Hospital Inventory Management: 4 of the Biggest Challenges
Tracking materials and supplies in any industry can be a challenge. But it’s especially complicated in health care, where inventory needs constantly fluctuate, inventory must be closely guarded and detailed tracking is required.
Below are four of the biggest hospital inventory management issues. These issues not only face hospitals, but other health care facilities as well.
- Complex Patient Needs
The Problem: Let’s face it, hospital inventory needs aren’t as cut and dry as, say, a hardware store. It’s rarely one-size-fits all, and you can’t settle for the closest match. Patient needs are complicated and very specific. That means hospitals must manage a universe of inventory and keep it orderly enough to effectively assist each patient.The Solution: Supply management systems are a common way to keep control of unruly and complex inventory needs. Many systems are automated and intuitive enough track inventories that span multiple facilities by keeping track of where items are, where they are most needed and how many are in stock.
- Volatile Demand
The Problem: Fluctuations in inventory are natural. In a hospital setting, they are even more pronounced. Contagious illnesses come and go, or any given day could see more of a need for emergency response. For that reason, hospitals often find themselves facing unexpected shortages in supplies, or a chaotic situation could prevent them from locating limited supplies on short notice.The Solution: The best way to respond to volatile demand is to minimize its impact to begin with. Inability to locate available supplies can make a problem significantly worse if you’re scrambling to meet a growing need for one item in particular. Know where your supplies are, and be sure everything is well labeled. Know where backup supplies can be found in the event of a shortage. It might not eliminate the strain of volatile demand entirely, but it will certainly help.
- Temperature- and Age-sensitive Items
The Problem: Certain medicines and chemicals have a limited shelf life. Others are prone to damage during changes in temperature. As a result, medical facilities face the challenge of protecting sensitive inventory and ensuring items are used in the right order to prevent expiration. Disorganized facilities can waste a lot of resources if they don’t properly track inventory.The Solution: The best way to reduce stockpiles, waste and expired products is to increase inventory visibility and labeling. All items should be logged in a detailed Supply Management System (some of which include remote temperature monitoring). All inventory should be physically labeled with the same information so that staff can spot any irregularities. Color-coded labeling can help the person retrieving items quickly identify its age, and similar markings can alert staff to temperature requirements so that inventory is not moved to a room that is too warm or cool.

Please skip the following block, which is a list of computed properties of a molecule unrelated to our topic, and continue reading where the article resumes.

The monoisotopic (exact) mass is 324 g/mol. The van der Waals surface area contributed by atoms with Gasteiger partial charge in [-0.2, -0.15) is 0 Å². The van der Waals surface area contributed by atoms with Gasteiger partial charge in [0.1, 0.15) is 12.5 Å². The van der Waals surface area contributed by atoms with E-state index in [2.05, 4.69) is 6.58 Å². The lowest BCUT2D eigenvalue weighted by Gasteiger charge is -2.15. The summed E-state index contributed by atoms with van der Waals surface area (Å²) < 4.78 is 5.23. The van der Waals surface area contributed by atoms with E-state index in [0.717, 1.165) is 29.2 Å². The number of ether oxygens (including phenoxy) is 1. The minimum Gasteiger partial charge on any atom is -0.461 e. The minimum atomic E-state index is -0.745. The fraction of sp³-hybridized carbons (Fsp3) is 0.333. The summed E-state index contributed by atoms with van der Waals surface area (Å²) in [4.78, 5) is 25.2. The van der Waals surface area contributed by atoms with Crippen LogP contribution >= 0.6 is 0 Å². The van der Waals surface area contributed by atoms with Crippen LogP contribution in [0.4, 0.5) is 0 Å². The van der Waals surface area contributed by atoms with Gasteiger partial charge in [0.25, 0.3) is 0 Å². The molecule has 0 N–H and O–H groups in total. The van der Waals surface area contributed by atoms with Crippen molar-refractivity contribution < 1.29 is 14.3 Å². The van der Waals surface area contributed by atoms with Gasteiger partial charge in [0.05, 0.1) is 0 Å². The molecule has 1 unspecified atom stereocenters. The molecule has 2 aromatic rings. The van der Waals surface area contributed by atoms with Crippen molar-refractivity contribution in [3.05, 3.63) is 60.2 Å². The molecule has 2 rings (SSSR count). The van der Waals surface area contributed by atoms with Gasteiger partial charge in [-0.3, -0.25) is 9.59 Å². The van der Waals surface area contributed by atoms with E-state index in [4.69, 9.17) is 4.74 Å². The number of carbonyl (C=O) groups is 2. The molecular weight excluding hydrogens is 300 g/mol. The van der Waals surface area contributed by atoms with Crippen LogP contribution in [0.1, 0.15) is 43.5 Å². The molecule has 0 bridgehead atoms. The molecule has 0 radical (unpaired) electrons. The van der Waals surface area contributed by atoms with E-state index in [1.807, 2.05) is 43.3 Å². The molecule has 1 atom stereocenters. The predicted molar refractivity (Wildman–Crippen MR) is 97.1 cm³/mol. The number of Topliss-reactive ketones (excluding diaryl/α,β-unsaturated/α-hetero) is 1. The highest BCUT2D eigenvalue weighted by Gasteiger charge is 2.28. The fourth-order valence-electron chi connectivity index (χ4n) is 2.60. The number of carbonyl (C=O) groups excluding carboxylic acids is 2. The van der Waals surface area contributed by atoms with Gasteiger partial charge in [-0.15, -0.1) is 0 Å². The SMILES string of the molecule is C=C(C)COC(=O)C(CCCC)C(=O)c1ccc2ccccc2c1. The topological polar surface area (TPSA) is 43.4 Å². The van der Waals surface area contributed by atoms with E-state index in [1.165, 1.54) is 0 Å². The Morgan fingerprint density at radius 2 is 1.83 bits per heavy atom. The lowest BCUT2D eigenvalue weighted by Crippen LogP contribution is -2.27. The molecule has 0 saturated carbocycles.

The Problem: Security has long been an issue with hospital inventories. Drugs and chemicals can be stolen, or sensitive items can be tampered with. Both issues can pose significant safety and legal liabilities for a hospital.The Solution: Stock security systems can be a lifesaver when it comes to keeping your inventory safe from theft or tampering. This typically involves a series of security cameras, devices, inventory barcodes and a security guard to prevent unwanted access. Staff training is equally important. Staff should understand the risks of security breaches — whether it’s by them or on their watch — so that they can take the steps needed to stay vigilant. Similarly, staff should have only limited access to inventory. An inventory gatekeeper of sorts and a strict logging system can make it much easier to hold staff accountable.
About the author:
Don Amato is Vice-President, Sales of Chicago Tag & Label in Libertyville, IL. As manufacturers of forms, labels and tags, Chicago Tag & Label delivers solutions for all types of businesses, including healthcare and e-retail. Connect with Chicago Tag & Label on Linkedin.